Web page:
What Does Trump Mean for US Banking and Fintech? | TopMBA.com

What Does Trump Mean for US Banking and Fintech?

By QS Contributor

Updated June 16, 2020 Updated June 16, 2020

The emerging fintech industry could steal US$4.7 trillion in revenue and US$470 billion in profit from traditional financial services firms, according to forecasts by Goldman Sachs in 2015. This trend and the current political atmosphere could be increasing the appeal of fintech jobs among MBA graduates.

There are mixed feelings around the world about Donald Trump’s upcoming presidency, particularly in the international banking and fintech world, and it’s easy to get swept away by a hyperbolic view of what Trump means as a US president. However, I am here to look logically at what might happen with Trump’s proposed policies and initiatives (with no proof to go by yet) and how it can potentially impact the fintech industry and future MBA careers in the space.

Regulatory models

One of the biggest areas of change related to banking is expected to be around regulatory models. Trump has long been vocal about his desire to reform or demolish traditional regulatory models, like Dodd-Frank and Glass-Steagall, which have imposed controls on large banks for decades. This has been at the core of Trump’s campaign and pleased large banks – among which, according to a survey by American Banker, 52% supported Trump for the presidency.

Any change in the traditional regulatory model structure is good news for fintech jobs and firms alike – they are here to disrupt and to create drastically different business models for which there is a massive opportunity being created by abolishing a traditional model of working. What fintechs need is the opportunity to be part of a conversation around changing the status quo. That simple step can give immense power to new challenger banks, existing community banks and fintech startups to potentially create a regulatory framework that can work in their favor. It is unlikely there will be specific regulation created to handle fintechs, especially in alternative lending; however, there will be opportunities to make their challenges known and more visible than it is today.

The alternative lending market

The alternative lending market is one of the fastest growing markets within fintech, and is expected to become a trillion-dollar market in the next five years. Lower corporate taxes, increased inflation and higher interest rates are being talked about as potential results of policy impact. All these changes will have a direct impact on fintech jobs and firms, especially in the alternative lending space. SME (small and medium-sized enterprises) lending is largely an untapped market today and it is likely that this area will see a lot of interest from investors and entrepreneurs. Trump has been vocal about his desire to increase private investments in the student lending market and this is another area where a lot of startups can come up to tackle an underserved and fragmented market. For those considering a post-MBA career in this space, there is tremendous opportunity with startups, and is important to understand the impact of future fiscal policies to ensure firms or startups with the right business models are targeted during a job hunt.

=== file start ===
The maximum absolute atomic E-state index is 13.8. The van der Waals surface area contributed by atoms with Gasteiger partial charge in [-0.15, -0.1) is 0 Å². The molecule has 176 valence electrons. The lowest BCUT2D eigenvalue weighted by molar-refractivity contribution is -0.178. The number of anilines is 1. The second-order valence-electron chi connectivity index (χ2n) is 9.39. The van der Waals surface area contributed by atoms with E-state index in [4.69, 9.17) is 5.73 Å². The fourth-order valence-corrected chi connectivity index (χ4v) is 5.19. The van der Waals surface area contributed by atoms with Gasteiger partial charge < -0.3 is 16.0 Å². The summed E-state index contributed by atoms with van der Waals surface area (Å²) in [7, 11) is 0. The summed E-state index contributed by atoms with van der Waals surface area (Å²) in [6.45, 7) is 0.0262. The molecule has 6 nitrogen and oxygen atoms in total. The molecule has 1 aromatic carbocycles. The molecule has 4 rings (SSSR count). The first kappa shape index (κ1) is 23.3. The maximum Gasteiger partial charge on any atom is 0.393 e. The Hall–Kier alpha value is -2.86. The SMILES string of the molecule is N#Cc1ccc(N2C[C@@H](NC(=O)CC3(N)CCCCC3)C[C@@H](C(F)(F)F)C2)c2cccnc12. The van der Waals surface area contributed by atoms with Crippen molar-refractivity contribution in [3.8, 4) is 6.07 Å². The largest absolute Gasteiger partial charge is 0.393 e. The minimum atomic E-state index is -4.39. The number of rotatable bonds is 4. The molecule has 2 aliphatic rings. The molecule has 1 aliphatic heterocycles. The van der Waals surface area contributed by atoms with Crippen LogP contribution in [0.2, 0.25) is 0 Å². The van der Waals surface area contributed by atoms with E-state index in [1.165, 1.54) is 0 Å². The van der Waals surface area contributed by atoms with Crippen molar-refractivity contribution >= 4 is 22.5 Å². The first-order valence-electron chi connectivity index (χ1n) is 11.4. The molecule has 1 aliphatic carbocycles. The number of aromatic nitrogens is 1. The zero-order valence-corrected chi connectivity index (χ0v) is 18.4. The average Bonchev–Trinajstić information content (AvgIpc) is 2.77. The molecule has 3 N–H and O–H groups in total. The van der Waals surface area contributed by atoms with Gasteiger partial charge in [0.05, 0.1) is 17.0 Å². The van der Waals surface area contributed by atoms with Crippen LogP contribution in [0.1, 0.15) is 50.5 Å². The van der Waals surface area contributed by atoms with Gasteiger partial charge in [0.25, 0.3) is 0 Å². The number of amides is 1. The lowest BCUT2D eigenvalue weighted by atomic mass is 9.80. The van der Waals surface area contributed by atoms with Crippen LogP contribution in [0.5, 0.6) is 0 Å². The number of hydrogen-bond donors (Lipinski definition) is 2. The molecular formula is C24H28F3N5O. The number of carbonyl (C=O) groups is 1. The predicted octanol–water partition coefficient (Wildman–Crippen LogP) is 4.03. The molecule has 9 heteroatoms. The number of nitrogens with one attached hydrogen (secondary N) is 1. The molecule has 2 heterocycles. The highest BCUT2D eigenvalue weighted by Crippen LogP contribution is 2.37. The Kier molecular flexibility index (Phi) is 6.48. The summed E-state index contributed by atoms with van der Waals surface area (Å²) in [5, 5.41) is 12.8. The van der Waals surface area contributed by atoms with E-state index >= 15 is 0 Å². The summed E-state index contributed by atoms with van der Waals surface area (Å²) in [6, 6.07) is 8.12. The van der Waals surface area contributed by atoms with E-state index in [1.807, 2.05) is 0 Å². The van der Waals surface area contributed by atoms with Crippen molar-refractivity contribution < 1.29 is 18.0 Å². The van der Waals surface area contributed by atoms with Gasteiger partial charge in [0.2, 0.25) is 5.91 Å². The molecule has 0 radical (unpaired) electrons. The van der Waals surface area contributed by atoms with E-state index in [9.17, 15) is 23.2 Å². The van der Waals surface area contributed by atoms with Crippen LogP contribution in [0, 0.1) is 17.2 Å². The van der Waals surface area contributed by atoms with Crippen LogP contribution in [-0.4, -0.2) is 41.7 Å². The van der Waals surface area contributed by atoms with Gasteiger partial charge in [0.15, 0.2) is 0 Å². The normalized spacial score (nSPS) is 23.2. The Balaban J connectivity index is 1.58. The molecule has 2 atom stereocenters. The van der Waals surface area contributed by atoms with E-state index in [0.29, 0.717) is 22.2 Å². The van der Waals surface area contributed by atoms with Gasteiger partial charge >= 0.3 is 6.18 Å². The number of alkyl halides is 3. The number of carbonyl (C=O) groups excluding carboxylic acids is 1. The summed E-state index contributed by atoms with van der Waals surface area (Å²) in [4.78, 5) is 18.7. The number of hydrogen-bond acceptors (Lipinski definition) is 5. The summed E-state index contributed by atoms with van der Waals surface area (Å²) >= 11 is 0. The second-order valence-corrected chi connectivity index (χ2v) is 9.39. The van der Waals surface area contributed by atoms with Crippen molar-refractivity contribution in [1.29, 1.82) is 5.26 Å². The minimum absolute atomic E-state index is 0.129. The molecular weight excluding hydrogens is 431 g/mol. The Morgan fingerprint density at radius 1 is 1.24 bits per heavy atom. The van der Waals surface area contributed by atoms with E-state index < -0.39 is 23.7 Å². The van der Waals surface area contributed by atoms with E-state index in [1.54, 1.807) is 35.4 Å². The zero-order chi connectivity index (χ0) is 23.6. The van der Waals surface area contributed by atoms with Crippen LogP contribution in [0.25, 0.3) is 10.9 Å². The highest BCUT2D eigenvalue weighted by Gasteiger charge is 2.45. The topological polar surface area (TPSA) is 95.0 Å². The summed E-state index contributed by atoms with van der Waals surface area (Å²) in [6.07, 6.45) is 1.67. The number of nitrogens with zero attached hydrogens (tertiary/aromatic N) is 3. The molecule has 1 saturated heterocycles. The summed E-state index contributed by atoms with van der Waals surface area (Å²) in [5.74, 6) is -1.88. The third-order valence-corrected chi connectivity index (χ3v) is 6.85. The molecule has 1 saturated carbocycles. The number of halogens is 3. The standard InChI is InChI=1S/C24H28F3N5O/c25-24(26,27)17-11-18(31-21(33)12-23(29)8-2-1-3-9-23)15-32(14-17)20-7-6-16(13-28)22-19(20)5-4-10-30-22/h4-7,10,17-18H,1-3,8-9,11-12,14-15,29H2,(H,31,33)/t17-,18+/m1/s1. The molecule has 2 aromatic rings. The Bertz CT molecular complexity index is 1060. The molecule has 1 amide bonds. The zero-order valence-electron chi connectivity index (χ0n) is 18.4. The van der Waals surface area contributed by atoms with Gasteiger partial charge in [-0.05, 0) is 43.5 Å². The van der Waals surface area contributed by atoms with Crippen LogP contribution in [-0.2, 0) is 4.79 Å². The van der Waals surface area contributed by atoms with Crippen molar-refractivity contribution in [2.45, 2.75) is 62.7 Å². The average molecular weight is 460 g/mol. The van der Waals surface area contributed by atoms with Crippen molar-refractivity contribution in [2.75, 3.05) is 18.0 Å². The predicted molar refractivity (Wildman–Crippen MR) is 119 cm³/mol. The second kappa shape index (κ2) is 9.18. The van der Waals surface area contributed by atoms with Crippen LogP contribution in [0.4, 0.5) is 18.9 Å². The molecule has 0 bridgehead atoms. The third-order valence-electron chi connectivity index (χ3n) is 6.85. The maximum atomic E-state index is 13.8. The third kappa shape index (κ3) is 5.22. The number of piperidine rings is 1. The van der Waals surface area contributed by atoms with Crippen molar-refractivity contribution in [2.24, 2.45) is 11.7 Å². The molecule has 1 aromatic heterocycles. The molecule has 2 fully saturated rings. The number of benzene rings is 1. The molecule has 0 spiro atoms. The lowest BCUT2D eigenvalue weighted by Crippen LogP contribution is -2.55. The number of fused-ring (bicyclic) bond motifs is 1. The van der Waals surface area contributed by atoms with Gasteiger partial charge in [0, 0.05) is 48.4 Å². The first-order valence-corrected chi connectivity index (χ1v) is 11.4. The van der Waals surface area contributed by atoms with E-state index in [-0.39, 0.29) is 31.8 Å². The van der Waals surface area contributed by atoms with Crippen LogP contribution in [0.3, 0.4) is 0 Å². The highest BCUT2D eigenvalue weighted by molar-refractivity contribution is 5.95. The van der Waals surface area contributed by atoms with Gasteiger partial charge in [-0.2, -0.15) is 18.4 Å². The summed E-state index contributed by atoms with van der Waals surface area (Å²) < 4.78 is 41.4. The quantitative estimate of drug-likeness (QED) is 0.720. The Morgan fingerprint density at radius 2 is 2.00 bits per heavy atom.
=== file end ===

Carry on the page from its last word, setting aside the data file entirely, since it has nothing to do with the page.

Community banks could be the winners

If there is a chance of international isolationism and reduction of international investments (like after Brexit), large US banks with international exposure and large international banks with US exposure could struggle. However, this will likely give an opportunity for highly regional banks (like community banks) and fintechs (like challenger banks) to establish a strong customer base in their immediate region. This will also have a larger impact on other countries with large US exposure (UK, France, Germany, China, etc.), where regional banks and challenger banks could have a much better opportunity to launch, innovate and compete with large traditional banks.

Considering this change, those interested in MBA careers in this space should therefore note that opportunities for innovation-related job openings could very likely be with smaller, regional banks looking to innovate faster and launch new products and services rather than with large banks.

Support for entrepreneurial growth

Trump, as a person, has been one of the most successful entrepreneurs in the US. His knowledge and experience as an entrepreneur and businessman is vastly different to that of a career politician, and this could be one of the biggest changes to the way in which the country is run today. The lack of governmental leadership experience versus experience with real entrepreneurial struggles will be an interesting dynamic to watch and what might emerge is tremendous support for startups through new agencies and governmental bodies, new regulations and new customer markets. The opportunity is there, but it remains to be seen how this will be implemented.

A lot of the above is mere speculation based on what is expected and predicted and this is something to watch and analyze as the new US president starts implementing his policies. I am choosing to begin with a lot of positivity and faith in the US as well as its new leader. The growth of fintech jobs and digital banking opportunities has been tremendous in the past five years, and this is expected to continue regardless of short-term policy changes. Fintech, therefore, looks set to remain one of the hottest MBA career destinations in the US.

This article was originally published in November 2016 . It was last updated in June 2020

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